What is the weakest independent risk factor for faecal incontinence in this woman?
A. Cholecystectomy
B. Forceps-assisted delivery
C. High body mass index
D. Irritable bowel syndrome
E. Smoking

23. A 72-year-old woman underwent a colonoscopy because of abdominal bloating and discomfort. The colonoscopy revealed brownish discoloration of the colonic wall. The histological fi nding is shown in Figure 2.2a/Colour Plate 1 and Figure 2.2b/Colour Plate 2.

The pigmentation found in the submucosa is most likely:
A. Haemosiderin
B. Iron sulphide
C. Lipofuscin
D. Melanin
E. Silicate

24. This 51-year-old patient presented with a history of abdominal symptoms for 2 years. She opened her bowels every 4 to 5 days, passing hard and lumpy stool; she also complained of abdominal pain and bloating. She denied any weight loss, fever, or bloody stools. There was no family history of infl ammatory bowel disease and she had no past medical history of note.

Investigations:
haemoglobin 125 g/L (115–165)
white cell count 5.6 x 10 9 /L (4.0–11.0)
platelet count 290 x 10 9 /L (150–400)
MCV 88.1 fL (80–96)
serum sodium 139 mmol/L (137–144)
serum potassium 3.9 mmol/L (3.5–4.9)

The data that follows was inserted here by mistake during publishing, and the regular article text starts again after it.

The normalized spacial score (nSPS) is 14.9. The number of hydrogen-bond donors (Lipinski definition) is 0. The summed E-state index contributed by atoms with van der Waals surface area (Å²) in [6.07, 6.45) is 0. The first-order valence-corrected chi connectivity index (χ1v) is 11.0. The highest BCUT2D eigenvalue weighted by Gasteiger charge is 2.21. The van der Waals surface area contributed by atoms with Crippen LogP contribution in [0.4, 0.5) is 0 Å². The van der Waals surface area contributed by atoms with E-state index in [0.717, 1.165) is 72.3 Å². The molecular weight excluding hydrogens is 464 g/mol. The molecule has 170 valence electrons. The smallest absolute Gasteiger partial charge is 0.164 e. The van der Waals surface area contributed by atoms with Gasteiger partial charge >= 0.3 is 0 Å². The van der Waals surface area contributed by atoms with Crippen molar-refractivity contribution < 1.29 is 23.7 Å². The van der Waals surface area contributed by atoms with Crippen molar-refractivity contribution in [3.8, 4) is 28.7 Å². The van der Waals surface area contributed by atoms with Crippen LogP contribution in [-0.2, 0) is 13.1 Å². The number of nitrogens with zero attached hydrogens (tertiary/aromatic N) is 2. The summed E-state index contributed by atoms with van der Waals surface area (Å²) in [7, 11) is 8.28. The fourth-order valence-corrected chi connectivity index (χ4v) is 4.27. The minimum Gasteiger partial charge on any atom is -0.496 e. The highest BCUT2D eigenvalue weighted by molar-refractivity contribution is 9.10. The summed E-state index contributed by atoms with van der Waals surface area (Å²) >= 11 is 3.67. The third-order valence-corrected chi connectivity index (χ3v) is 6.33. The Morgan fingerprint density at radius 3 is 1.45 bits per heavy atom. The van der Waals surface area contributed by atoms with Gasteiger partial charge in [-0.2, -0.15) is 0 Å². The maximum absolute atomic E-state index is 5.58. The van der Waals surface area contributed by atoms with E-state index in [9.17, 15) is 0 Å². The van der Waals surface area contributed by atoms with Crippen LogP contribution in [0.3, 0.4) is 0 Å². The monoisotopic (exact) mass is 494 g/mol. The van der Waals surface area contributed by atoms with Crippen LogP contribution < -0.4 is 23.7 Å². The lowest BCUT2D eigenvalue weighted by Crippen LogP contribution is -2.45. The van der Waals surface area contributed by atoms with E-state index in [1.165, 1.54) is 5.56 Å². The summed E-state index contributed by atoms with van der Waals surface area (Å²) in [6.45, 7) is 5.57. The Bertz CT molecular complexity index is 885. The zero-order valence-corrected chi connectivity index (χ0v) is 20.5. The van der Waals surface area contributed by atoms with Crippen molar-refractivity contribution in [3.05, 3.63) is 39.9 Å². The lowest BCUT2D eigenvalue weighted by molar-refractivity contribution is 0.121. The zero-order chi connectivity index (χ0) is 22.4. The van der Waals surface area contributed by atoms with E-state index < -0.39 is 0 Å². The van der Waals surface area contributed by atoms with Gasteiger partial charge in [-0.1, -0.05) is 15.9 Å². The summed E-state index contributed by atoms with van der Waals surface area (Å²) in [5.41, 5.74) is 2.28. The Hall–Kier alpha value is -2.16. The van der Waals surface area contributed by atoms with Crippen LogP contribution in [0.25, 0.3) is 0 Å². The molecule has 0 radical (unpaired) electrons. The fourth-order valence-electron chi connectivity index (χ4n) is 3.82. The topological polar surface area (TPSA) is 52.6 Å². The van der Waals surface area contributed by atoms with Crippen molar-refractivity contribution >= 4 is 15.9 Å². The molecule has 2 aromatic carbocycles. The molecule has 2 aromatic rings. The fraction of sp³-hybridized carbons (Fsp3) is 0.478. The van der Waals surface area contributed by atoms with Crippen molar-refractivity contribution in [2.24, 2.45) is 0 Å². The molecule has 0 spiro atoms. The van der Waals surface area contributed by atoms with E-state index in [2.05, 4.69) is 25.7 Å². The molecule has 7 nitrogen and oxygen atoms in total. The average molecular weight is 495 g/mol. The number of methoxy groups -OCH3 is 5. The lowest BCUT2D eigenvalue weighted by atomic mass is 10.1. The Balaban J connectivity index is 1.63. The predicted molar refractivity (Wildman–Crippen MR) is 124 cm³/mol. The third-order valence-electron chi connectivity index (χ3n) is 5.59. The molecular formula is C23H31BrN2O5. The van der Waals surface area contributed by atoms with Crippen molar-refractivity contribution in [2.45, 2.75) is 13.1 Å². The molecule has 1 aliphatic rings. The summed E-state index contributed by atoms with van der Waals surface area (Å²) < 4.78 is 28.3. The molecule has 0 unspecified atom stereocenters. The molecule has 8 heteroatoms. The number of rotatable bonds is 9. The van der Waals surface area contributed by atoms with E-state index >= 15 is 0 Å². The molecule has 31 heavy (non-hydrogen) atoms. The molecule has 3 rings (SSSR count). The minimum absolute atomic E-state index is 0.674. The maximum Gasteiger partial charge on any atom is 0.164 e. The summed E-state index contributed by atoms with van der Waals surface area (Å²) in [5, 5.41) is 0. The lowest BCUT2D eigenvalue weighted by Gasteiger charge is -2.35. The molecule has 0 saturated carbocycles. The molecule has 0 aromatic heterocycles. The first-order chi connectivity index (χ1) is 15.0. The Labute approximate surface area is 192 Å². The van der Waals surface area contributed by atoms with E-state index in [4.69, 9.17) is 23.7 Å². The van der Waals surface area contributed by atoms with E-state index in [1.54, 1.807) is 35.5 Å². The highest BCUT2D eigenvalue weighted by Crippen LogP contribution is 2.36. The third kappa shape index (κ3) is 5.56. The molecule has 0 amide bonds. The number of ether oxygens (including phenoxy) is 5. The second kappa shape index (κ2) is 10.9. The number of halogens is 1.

serum urea 6.7 mmol/L (2.5–7.0)
serum creatinine 89 μmol/L (60–110)
anti-tissue transglutaminase antibodies 9 U/mL (< 15)
plasma thyroid-stimulating hormone 3.4 mU/L (0.4–5.0)
stool microscopy, culture, and sensitivities negative
faecal elastase 405 μg/g (> 200)
colonoscopy normal
colonic histopathology normal
ano-rectal manometry normal

Which of the following is the most likely fi nding on a bowel transit study?
A. Constipation-predominant irritable bowel syndrome
B. Dyssynergic defecation
C. Normal-transit constipation
D. Slow-transit constipation
E. Slow-transit constipation and dyssynergic defecation

25. A 35-year-old woman is diagnosed with dyssynergic defecation. Which of the following is the most effi cacious treatment modality?
A. Biofeedback therapy
B. Diet
C. Laxatives
D. Myectomy of the anal sphincter
E. Botulinum toxin injection